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Freedom of Religion??????????

  1. lady_love158 profile image60
    lady_love158posted 7 years ago

    I don't know anyone in America that doesn't support the freedom of religion. Why do you ask?

    1. profile image59
      stoneyyposted 7 years agoin reply to this

      The Christian Reich {Right} doesn't support freedom of religion-unless its theirs.

      Bob Blair, as a Senator, tried to shut down Wicca worship on a US Army base because it was [cough] Satanic.

      I do understand the military Chaplain manuals contain the information to conduct Satanic rituals when needed.

      There are restrictions on rituals.  No animal slaughter for instance.

      Quite a few Christians were enraged, a year or so again when Ellison{?} wanted to, and did take, his oath of office on the Q'uran.

      Before Congress begins a prayer is said.  Christians went apeshit when a Muslim was to give the invocation.  The Christians absolutely refused to let him give the invocation and acted like unspanked toddlers.

    2. Evan G Rogers profile image77
      Evan G Rogersposted 7 years agoin reply to this

      I support the freedom of religion to the point that the Constitution requires.

      It's a state issue. Amendment 1 denies CONGRESS to pass laws about religion. And then the 10th amendment denies every single federal branch of government from passing laws about religion, and in the process, makes the issue directly a state issue.

  2. paradigmsearch profile image93
    paradigmsearchposted 7 years ago

    Moderate religion is a branch of philosophy; that is a good thing. Extreme religion is fanaticism and/or power politics; not such a good thing.  The Constitution allows religion to the point that said religion does not violate the rights of other religions.

    1. Evan G Rogers profile image77
      Evan G Rogersposted 7 years agoin reply to this

      no, this is incorrect.

      The constitution fully allows any state to write any religious law it deems necessary.

      I'm an atheist, and so I hate this, and I would love to Amend the document. But it isn't being done, and it likely won't be done.

      But if you actually read the constitution (read the 1st amendment, then the 10th amendment, and then article 1 section 8-10) you'll see that any state has the power to write any law about religion it deems worthy.

  3. Doug Hughes profile image59
    Doug Hughesposted 7 years ago

    Unfortunately you are wrong, Evan. I quote from Wikipedia on  Gitlow v. New York, 268 U.S. 652 [1925] -

      Gitlow v. New York's partial reversal of that precedent began a trend toward nearly complete reversal; the Supreme Court now holds that almost every provision of the Bill of Rights applies to both the federal government and the states...   The Court's ruling on the effects of the Fourteenth Amendment was incidental to the decision, but nevertheless established an extremely significant precedent."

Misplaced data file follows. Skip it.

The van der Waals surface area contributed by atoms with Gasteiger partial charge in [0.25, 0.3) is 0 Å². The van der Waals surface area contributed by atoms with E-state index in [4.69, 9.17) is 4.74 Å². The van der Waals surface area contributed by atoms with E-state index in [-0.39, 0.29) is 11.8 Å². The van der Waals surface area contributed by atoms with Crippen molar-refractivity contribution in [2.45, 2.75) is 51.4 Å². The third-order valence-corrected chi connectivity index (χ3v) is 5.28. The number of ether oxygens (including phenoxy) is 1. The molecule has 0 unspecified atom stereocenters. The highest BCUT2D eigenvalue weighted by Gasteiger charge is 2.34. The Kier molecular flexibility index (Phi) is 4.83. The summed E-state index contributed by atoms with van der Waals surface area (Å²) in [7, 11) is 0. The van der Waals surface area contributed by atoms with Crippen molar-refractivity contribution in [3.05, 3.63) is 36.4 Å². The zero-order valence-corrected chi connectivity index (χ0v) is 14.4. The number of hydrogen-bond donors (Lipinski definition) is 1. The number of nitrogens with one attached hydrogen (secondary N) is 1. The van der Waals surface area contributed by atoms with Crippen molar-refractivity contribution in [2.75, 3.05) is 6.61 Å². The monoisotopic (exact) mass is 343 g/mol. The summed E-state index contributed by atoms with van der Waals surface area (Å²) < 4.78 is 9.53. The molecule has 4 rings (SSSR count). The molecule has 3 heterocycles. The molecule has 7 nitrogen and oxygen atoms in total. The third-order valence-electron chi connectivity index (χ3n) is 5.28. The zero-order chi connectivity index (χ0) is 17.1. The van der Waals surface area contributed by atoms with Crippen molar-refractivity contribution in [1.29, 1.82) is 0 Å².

1. Evan G Rogers profile image77
      Evan G Rogersposted 7 years agoin reply to this

      yeah, the court can keep smoking it's wacky tobaccy, but English words and sentences still mean things... at least, to me they do.

      The supreme court is wrong. It's clear that they are. And no, i refuse to believe that 9 unelected judges have the power to change the constitution. I simply refuse it.

      States HAVE the power - even if the supreme court doesn't know how to read.

      judges reading a decision that overturns the 10th Amendment COMPLETELY, without there being a congressional move to repeal or amend the Constitution is simply nonsense (not nonsense on YOUR part, nonsense on their part). Judges just do NOT have that power.

      I'm disgusted that they think they do, and that no one has stopped them.

      1. Doug Hughes profile image59
        Doug Hughesposted 7 years agoin reply to this

        Evan -

        The Constitution says what it says - but it MEANS what the  Supreme Court says it means. The justification for that fact is simply - because the Constitution says so.

        1. Evan G Rogers profile image77
          Evan G Rogersposted 7 years agoin reply to this

          no, that's incorrect - no where in article 3 does it say that the supreme court is allowed to be the sole / end / ultimate being that defines what the Constitution says.

          There is no "supreme interpreter" clause anywhere in the entire document.

          1. Sylvie Strong profile image59
            Sylvie Strongposted 7 years agoin reply to this

            What do you believe the role of the courts is, under Article III?  What do you think Article III means when it says that the "judicial power" resides with the Supreme Court and with inferior courts?

            Article III

            The judicial Power of the United States, shall be vested in one supreme Court, and in such inferior Courts as the Congress may from time to time ordain and establish.